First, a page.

The Edinburgh City of Literature website has excellent information about each city, if you want to learn more.

Free access to the New York Times!

by Melody Dworak on March 16th, 2018

New York Times Digital AccessNever hit a paywall again with your Iowa City Public Library card! We are pleased to announce that residents now have free access to the New York Times website anywhere, anytime. From quick news updates to deep dives into a topic, The New York Times keeps you up-to-date on what you need to know.

You will need an access code to use this resource. You must also live in Iowa City, Hills, Lone Tree, University Heights, or rural Johnson County. Further details can be found on the New York Times resource page on the ICPL website. Happy reading!

Edit: This access is available through the Digital Johnson County collections we share with the Coralville Public Library and the North Liberty Community Library. That means that Coralville residents can get free access through the CPL website, using their CPL card, and North Liberty residents use the NLCL website with their NLCL card.

It’s Book Madness Time at ICPL!

by Meredith Hines-Dochterman on March 5th, 2018

It’s Book Madness time at ICPL!

Voting in Round One of our annual literary competition starts today! Stop by the Library before closing time on Sunday, March 11, to see what books are in this year’s competition and submit a vote for your favorite(s). If you want to vote for just one book, you can, or you can choose 32 titles to move forward in the first round; it’s up to you!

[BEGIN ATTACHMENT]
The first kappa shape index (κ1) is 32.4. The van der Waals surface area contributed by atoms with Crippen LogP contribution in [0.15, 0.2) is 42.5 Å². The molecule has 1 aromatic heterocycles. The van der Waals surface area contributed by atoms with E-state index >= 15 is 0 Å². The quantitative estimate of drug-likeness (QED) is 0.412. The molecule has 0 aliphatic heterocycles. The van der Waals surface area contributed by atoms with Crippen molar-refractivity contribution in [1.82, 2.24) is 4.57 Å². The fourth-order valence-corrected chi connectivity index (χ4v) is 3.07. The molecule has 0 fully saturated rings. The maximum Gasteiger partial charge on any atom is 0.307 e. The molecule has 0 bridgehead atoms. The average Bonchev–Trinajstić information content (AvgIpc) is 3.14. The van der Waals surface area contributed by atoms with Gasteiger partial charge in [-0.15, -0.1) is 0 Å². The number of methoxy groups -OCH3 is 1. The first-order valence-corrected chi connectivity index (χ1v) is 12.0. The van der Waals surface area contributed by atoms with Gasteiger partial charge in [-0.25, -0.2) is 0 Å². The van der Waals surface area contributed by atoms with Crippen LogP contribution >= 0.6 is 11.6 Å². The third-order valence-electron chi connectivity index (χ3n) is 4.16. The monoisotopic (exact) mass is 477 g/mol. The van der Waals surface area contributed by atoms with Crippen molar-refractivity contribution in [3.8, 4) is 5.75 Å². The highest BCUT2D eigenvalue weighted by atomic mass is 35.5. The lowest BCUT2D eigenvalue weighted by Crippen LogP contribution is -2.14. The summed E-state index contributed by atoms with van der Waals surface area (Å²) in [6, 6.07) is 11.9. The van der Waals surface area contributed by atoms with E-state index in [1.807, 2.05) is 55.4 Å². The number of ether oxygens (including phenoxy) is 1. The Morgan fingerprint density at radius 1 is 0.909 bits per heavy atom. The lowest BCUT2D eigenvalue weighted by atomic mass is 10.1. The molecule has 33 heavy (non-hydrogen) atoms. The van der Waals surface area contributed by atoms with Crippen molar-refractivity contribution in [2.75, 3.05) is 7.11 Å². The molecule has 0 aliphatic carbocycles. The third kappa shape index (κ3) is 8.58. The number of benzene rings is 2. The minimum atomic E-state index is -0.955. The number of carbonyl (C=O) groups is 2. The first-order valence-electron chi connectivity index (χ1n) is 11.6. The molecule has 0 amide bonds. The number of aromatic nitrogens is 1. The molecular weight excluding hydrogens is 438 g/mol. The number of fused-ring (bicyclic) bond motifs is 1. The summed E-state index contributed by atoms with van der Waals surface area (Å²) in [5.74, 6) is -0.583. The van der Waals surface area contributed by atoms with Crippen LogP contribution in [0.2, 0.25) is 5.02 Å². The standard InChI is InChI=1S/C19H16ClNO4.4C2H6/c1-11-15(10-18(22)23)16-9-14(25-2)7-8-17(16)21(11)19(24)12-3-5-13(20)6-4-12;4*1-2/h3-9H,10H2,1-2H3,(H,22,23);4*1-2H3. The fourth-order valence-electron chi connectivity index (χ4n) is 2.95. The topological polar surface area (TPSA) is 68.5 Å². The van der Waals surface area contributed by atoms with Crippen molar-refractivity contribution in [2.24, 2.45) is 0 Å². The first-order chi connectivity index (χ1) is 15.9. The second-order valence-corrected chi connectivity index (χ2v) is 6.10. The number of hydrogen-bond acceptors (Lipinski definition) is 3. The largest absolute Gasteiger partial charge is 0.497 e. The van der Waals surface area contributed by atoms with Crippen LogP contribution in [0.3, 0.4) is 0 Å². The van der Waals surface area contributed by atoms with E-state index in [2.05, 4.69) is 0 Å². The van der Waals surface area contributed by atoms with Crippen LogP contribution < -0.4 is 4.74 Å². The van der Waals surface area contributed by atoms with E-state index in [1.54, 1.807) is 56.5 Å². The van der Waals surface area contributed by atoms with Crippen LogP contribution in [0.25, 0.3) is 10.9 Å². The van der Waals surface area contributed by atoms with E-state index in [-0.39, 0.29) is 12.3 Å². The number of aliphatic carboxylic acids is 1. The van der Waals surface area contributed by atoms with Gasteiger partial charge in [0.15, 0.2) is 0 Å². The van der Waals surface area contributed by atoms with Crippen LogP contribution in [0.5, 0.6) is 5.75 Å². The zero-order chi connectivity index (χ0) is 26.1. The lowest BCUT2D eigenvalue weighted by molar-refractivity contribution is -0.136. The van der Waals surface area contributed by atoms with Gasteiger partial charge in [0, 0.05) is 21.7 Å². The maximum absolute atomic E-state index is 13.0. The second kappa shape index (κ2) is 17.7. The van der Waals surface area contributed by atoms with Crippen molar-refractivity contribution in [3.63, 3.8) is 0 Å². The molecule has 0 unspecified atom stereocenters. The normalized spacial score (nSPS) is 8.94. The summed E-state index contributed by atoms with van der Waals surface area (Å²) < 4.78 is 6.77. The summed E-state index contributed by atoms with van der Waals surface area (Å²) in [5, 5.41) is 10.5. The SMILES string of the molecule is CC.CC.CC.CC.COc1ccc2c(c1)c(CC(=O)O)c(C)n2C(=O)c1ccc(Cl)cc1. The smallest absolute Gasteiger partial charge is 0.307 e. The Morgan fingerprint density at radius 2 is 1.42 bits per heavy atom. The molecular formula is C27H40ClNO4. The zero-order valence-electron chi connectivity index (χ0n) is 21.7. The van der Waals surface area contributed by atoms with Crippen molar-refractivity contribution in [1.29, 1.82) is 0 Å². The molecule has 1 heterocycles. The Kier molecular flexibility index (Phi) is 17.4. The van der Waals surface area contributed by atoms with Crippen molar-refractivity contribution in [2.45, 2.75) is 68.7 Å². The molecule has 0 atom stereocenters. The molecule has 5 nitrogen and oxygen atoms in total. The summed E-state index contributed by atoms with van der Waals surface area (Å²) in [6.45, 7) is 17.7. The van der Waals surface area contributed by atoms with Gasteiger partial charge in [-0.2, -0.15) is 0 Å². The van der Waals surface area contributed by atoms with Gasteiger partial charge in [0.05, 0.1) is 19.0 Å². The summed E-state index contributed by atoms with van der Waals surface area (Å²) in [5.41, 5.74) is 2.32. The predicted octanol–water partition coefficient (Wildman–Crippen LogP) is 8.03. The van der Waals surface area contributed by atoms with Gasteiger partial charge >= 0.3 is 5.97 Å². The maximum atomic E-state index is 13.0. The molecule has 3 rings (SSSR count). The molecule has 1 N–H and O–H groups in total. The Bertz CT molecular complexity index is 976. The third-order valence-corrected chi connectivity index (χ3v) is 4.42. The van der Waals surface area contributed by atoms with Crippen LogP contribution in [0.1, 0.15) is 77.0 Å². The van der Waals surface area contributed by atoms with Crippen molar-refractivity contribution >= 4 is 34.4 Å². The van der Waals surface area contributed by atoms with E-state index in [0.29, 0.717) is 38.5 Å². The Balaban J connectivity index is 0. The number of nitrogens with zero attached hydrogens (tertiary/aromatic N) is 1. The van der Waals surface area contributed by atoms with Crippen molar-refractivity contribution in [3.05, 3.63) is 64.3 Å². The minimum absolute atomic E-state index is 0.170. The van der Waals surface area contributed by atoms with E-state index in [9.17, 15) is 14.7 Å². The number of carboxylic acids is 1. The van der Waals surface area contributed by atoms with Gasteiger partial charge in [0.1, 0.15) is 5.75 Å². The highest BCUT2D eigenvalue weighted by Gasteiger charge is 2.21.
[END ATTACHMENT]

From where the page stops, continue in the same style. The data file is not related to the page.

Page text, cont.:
Here are the voting dates to remember:

  • First Round: March 5 through March 11
  • Second Round: March 12 through March 18
  • Sweet Sixteen: March 19 through March 25
  • Elite 8: March 26 through April 1
  • Final 4: April 2 through April 8
  • Championship Game: April 9 through April 15

Be sure to check in and vote regularly! The winning book in each bracket will be announced on Monday, April 16.

New Urban Fantasy on OverDrive/Libby

by Melody Dworak on February 26th, 2018
New Urban Fantasy on OverDrive/Libby Cover Image

Those of us who use Libby regularly may have noticed that there have been some new fantasy books on the “just added” list. I’m happy to spread the news that our fiction buyer has gotten us several Helen Harper books. Helen Harper is an independent author from the UK who writes excellent series books in the urban fantasy genre. I first learned of her through the podcast Smart Podcast Trashy Books, which is hosted by a popular blog that reviews romance books.

Keeping with urban fantasy tradition, Harper’s books have strong female protagonists, as well as more alpha males than you can shake a stick at. I have yet to read her Blood Destiny series but I have made it through the 3 audiobooks for the Lazy Girl’s Guide to Magic series. I will warn you that she likes bad jokes and puns, and for me that makes the series more lighthearted and fun. Read the rest of this entry »

Books About Fathers

by Heidi Lauritzen on February 21st, 2018

I have just finished two special books about fathers and highly recommend both. I took them home because of the titles: “An Odyssey” (I was a Classics major), and “The Wine Lover’s Daughter” (I do enjoy a glass of wine). While I learned much about Odysseus, and about Clifton Fadiman and wine, mostly I was touched by the relationships between the adult children and their fathers who are the subjects of these memoirs.